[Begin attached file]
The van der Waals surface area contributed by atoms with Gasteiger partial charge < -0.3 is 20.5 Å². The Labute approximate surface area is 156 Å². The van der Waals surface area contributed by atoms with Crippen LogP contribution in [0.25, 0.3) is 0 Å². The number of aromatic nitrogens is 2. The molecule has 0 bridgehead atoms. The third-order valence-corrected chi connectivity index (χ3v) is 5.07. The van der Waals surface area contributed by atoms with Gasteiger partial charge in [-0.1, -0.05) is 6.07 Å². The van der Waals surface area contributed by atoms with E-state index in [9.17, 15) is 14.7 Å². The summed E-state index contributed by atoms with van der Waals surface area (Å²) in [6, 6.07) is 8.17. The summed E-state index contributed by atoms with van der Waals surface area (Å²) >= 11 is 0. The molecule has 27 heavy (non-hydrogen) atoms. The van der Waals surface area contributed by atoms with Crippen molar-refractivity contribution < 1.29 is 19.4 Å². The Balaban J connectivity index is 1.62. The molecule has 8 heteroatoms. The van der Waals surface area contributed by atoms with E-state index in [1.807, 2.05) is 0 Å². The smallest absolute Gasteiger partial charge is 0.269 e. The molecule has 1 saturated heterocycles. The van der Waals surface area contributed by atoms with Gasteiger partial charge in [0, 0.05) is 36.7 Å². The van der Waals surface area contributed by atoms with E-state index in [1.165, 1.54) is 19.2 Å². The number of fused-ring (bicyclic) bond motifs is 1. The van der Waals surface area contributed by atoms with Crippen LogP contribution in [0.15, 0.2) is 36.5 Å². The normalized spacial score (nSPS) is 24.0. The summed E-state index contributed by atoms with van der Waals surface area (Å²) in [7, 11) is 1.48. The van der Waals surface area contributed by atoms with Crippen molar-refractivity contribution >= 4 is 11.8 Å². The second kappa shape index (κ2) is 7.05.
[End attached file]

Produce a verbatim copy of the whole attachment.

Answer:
The van der Waals surface area contributed by atoms with Gasteiger partial charge < -0.3 is 20.5 Å². The Labute approximate surface area is 156 Å². The van der Waals surface area contributed by atoms with Crippen LogP contribution in [0.25, 0.3) is 0 Å². The number of aromatic nitrogens is 2. The molecule has 0 bridgehead atoms. The third-order valence-corrected chi connectivity index (χ3v) is 5.07. The van der Waals surface area contributed by atoms with Gasteiger partial charge in [-0.1, -0.05) is 6.07 Å². The van der Waals surface area contributed by atoms with E-state index in [9.17, 15) is 14.7 Å². The summed E-state index contributed by atoms with van der Waals surface area (Å²) in [6, 6.07) is 8.17. The summed E-state index contributed by atoms with van der Waals surface area (Å²) >= 11 is 0. The molecule has 27 heavy (non-hydrogen) atoms. The van der Waals surface area contributed by atoms with Crippen molar-refractivity contribution < 1.29 is 19.4 Å². The Balaban J connectivity index is 1.62. The molecule has 8 heteroatoms. The van der Waals surface area contributed by atoms with E-state index in [1.807, 2.05) is 0 Å². The smallest absolute Gasteiger partial charge is 0.269 e. The molecule has 1 saturated heterocycles. The van der Waals surface area contributed by atoms with Gasteiger partial charge in [0, 0.05) is 36.7 Å². The van der Waals surface area contributed by atoms with E-state index in [1.165, 1.54) is 19.2 Å². The number of fused-ring (bicyclic) bond motifs is 1. The van der Waals surface area contributed by atoms with Crippen LogP contribution in [0.15, 0.2) is 36.5 Å². The normalized spacial score (nSPS) is 24.0. The summed E-state index contributed by atoms with van der Waals surface area (Å²) in [7, 11) is 1.48. The van der Waals surface area contributed by atoms with Crippen molar-refractivity contribution >= 4 is 11.8 Å². The second kappa shape index (κ2) is 7.05.